Introduction and index of this series is here.
The path tracer right now is small, neat and wrong. Some folks pointed on on twitterverse that there’s double lighting due to light sampling; there’s an issue on github about diffuse scattering, and I have noticed some wrong things too. But first of all, how does one even know that rendering is wrong? After all, it doesn’t look terribad to me?
In cases like this, it’s good to have a “reference rendering”, also often called “ground truth”. For that, let’s turn to Mitsuba Renderer.
Rendering our scene in Mitsuba
Why Mitsuba? I’ve seen it mentioned in a bunch of graphics papers, at MJP’s blog, and I know that people working on Unity’s PBR system use it too, so much as they even built a Mitsuba Exporter/Plugin. So I’ll assume that Mitsuba can render “110% correct” images :)
Getting our scene into Mitsuba is pretty easy; the documentation is clear and the file format is simple.
I have simplified some things in our scene for easier comparison: turned off depth of field, made sky have a constant color, and all the metal materials be perfectly smooth. Here’s a Mitsuba file that matches our scene, and here’s the resulting rendering, with 1024 samples per pixel (this took 5.3 minutes on a Mac by the way):
Here’s my rendering, for comparison:
Uff, that is indeed quite off! Let’s fix that.
Fixing frame accumulation
I first turned off explicit light sampling, and that left with the most obvious wrong thing I already briefly noticed before. Specifically, the rendering works by accumulating multiple frames over time, to “converge” to final result. However, depending on how many samples per pixel I was doing per frame, it was producing very different results. Here’s rendering with 4 and 16 samples per pixel, respectively (light sampling off):
Turns out, the problem was in the (cheap) gamma correction (linear -> sRGB color conversion) I had in there. This, well, was wrong, and a leftover from very first code I had written for this. By now my accumulation buffer is full floating point, so I should just accumulate linear colors there, and only convert to sRGB for final display. With that fixed, different sample counts per frame converge to the same result, which is better. More proper linear->sRGB conversion (from here) fixed overall brightness, especially on background/sky.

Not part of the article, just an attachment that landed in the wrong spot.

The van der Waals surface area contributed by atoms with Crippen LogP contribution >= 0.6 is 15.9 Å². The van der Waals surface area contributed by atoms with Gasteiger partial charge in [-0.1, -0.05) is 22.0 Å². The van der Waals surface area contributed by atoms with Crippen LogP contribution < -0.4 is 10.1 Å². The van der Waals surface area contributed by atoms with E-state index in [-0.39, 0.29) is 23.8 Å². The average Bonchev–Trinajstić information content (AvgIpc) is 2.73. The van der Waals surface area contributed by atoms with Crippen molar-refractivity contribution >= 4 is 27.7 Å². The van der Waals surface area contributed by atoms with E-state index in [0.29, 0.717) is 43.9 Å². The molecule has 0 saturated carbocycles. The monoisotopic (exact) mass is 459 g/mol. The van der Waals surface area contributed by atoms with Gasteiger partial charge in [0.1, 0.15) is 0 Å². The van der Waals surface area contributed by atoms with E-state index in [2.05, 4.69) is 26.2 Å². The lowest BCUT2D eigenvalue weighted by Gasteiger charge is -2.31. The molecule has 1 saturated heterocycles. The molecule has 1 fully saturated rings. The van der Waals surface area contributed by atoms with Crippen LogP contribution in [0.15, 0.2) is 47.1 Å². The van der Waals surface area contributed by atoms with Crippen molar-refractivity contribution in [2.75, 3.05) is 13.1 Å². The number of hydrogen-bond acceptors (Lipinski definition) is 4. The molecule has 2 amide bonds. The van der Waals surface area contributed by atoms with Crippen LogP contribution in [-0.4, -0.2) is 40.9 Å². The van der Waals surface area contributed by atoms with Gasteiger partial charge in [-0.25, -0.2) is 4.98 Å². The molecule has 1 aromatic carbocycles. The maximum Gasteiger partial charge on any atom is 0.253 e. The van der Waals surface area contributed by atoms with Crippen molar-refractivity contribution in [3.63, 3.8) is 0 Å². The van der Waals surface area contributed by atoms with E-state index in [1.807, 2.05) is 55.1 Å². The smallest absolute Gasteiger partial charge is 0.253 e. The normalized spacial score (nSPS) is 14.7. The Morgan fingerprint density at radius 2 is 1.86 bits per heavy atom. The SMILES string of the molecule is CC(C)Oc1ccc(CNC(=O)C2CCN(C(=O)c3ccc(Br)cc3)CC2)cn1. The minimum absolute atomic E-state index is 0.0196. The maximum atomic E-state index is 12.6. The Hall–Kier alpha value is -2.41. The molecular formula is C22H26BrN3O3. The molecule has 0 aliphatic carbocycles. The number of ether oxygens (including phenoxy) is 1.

Fixing diffuse scattering
This is still quite different from Mitsuba though. As pointed out on
github, the way
Scatter function picked
new ray for diffuse materials was wrong; it should have picked a new direction on the unit sphere,
not inside of it. With that fixed,
it gets much closer to reference result:
Fixing light sampling
I still have a double-lighting problem with explicit light sampling. The problem is basically, that once you explicitly add direct lighting contribution from lights (emissive surfaces), then if the scattered/bounced ray also directly hits the light from the same point, you should ignore the emission from it. This makes sense; that direct ray hit was already accounted for during explicit light sampling!
With that fixed and light sampling back on, things are looking quite good:
There are still differences from Mitsuba rendering on the metal objects (well, “my” metal BRDF there is not a “proper” one like Mitsuba’s), and a small difference on the glass object. I’ll park these for now, and will improve metal surfaces at some later point perhaps.
Even with just 4 rays per pixel, and no progressive image accumulation, look at how (relatively) little noise there is!
And if I turn back previous things (DOF, rough metals, gradient sky), this is what’s rendered now:
Now that the path tracer is more correct, let’s get back to exploring different topics :) Next week I’ll write about a super-naïve implementation for a GPU. Stay tuned!